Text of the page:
Considerations for using the Wisconsin Card Sorting Test to assess cognitive flexibility

Stephanie Miles, Caitlin A. Howlett, Carolyn Berryman, Maja Nedeljkovic, G. Lorimer Moseley, Andrea Phillipou

Research output: Contribution to journalArticlepeer-review

18 Citations (Scopus)


The Wisconsin Card Sorting Test (WCST) is a popular neurocognitive task used to assess cognitive flexibility, and aspects of executive functioning more broadly, in research and clinical practice. Despite its widespread use and the development of an updated WCST manual in 1993, confusion remains in the literature about how to score the WCST, and importantly, how to interpret the outcome variables as indicators of cognitive flexibility. This critical review provides an overview of the changes in the WCST, how existing scoring methods of the task differ, the key terminology and how these relate to the assessment of cognitive flexibility, and issues with the use of the WCST across the literature. In particular, this review focuses on the confusion between the terms ‘perseverative responses’ and ‘perseverative errors’ and the inconsistent scoring of these variables. To our knowledge, this critical review is the first of its kind to focus on the inherent issues surrounding the WCST when used as an assessment of cognitive flexibility. We provide recommendations to overcome these and other issues when using the WCST in future research and clinical practice.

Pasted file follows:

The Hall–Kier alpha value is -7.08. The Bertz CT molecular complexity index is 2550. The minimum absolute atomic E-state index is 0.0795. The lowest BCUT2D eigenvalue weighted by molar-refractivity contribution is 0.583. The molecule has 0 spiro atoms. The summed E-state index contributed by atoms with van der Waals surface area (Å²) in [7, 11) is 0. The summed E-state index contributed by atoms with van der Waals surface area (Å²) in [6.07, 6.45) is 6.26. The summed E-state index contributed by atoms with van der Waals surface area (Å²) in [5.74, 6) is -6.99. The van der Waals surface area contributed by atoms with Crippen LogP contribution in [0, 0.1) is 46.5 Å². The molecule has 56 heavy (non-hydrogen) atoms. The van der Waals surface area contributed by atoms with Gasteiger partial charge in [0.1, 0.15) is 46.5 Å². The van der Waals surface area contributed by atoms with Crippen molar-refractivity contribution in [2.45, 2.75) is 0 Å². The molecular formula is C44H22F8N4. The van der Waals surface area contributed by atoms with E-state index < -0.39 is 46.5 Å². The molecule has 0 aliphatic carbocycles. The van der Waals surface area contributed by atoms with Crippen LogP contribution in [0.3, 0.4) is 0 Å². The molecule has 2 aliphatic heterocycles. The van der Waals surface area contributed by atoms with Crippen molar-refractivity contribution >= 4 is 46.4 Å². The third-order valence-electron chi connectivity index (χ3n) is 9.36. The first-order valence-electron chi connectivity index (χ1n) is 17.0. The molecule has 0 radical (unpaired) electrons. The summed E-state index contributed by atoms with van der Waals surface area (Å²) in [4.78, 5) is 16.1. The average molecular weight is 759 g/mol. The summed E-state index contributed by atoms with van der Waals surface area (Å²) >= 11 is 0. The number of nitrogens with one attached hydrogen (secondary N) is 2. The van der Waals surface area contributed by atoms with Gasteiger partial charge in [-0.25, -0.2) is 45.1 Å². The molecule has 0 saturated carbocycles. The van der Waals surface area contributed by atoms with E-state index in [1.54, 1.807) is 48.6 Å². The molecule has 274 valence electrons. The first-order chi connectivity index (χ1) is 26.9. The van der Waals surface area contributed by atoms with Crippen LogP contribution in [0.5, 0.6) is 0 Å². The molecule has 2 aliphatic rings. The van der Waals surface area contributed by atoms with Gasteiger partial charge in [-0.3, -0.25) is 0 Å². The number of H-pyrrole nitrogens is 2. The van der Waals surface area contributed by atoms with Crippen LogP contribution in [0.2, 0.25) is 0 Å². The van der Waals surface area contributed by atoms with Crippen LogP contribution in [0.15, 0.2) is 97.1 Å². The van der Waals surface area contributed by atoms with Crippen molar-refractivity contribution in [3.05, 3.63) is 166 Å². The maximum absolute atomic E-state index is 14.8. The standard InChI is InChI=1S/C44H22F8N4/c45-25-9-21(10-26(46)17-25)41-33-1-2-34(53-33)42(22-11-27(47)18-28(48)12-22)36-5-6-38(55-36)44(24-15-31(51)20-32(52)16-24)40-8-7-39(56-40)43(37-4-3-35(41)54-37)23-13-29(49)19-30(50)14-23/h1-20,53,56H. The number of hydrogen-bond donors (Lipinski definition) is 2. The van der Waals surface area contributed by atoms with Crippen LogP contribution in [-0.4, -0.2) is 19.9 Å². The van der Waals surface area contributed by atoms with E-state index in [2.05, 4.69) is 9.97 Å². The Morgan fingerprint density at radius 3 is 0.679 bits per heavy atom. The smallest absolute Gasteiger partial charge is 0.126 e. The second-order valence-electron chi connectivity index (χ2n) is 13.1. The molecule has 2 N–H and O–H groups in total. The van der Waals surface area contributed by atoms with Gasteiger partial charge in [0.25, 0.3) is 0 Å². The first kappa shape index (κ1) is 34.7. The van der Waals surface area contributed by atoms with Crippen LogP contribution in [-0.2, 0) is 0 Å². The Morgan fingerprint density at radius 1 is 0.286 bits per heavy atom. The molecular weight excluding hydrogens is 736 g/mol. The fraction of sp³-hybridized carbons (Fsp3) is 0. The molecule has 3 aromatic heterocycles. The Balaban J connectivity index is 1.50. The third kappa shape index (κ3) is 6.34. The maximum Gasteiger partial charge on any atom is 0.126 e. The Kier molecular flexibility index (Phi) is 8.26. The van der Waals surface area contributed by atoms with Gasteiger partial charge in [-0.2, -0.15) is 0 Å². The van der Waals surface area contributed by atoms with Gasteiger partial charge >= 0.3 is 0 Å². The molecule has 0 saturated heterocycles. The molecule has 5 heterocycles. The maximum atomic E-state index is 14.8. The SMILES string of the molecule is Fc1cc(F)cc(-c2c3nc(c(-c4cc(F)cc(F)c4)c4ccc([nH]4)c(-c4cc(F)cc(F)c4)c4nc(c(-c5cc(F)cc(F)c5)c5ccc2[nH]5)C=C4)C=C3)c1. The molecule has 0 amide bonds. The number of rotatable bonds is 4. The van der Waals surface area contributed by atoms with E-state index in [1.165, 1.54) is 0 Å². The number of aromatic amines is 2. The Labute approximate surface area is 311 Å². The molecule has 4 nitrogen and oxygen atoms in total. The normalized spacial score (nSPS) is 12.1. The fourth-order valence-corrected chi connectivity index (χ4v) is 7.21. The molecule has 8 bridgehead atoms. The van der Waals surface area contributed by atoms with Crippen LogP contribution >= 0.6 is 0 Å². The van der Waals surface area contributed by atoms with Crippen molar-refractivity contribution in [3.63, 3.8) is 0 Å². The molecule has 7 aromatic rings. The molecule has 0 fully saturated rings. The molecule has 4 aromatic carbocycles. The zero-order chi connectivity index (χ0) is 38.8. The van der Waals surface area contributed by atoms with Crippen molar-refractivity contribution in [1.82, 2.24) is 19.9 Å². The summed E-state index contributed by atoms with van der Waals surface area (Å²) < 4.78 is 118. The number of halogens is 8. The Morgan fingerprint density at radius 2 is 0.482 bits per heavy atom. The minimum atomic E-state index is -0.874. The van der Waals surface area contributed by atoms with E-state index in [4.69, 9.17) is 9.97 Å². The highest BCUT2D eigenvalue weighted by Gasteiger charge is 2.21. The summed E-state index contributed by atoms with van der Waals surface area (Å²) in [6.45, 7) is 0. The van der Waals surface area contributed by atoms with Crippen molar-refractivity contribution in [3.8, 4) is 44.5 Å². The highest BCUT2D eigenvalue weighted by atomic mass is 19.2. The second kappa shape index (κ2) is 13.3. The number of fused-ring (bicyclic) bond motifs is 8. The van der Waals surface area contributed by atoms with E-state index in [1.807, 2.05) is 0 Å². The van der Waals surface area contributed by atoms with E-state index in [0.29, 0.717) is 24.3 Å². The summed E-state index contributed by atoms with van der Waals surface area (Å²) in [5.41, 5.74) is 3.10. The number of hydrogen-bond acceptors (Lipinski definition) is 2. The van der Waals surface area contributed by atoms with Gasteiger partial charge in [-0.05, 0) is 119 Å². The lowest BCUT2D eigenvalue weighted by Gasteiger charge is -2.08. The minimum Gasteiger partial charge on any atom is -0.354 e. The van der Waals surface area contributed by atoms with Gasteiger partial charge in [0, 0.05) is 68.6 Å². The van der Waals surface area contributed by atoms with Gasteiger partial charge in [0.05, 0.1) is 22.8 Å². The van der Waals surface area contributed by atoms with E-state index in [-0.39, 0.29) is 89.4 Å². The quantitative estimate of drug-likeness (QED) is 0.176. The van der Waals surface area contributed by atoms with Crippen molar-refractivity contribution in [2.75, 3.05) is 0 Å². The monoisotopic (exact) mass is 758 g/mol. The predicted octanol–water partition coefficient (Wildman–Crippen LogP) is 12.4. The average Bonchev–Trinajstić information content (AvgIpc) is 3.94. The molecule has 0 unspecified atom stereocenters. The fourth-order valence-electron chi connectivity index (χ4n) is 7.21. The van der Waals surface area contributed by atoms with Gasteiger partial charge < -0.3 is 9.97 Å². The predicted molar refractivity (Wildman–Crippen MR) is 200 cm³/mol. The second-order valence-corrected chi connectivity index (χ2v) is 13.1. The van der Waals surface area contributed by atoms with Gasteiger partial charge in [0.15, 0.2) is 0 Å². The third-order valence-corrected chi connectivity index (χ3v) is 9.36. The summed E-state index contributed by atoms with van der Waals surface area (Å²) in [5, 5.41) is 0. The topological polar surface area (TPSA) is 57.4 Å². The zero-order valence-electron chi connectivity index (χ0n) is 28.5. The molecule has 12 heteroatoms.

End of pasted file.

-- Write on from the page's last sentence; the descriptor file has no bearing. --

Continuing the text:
Original languageEnglish
Pages (from-to)2083-2091
Number of pages9
JournalBehavior Research Methods
Issue number5
Publication statusPublished or Issued - Oct 2021
Externally publishedYes


  • Cognitive flexibility
  • Executive function
  • Neurocognitive assessment
  • Neurocognitive measures
  • Set-shifting
  • WCST

ASJC Scopus subject areas

  • Experimental and Cognitive Psychology
  • Developmental and Educational Psychology
  • Arts and Humanities (miscellaneous)
  • Psychology (miscellaneous)
  • Psychology(all)

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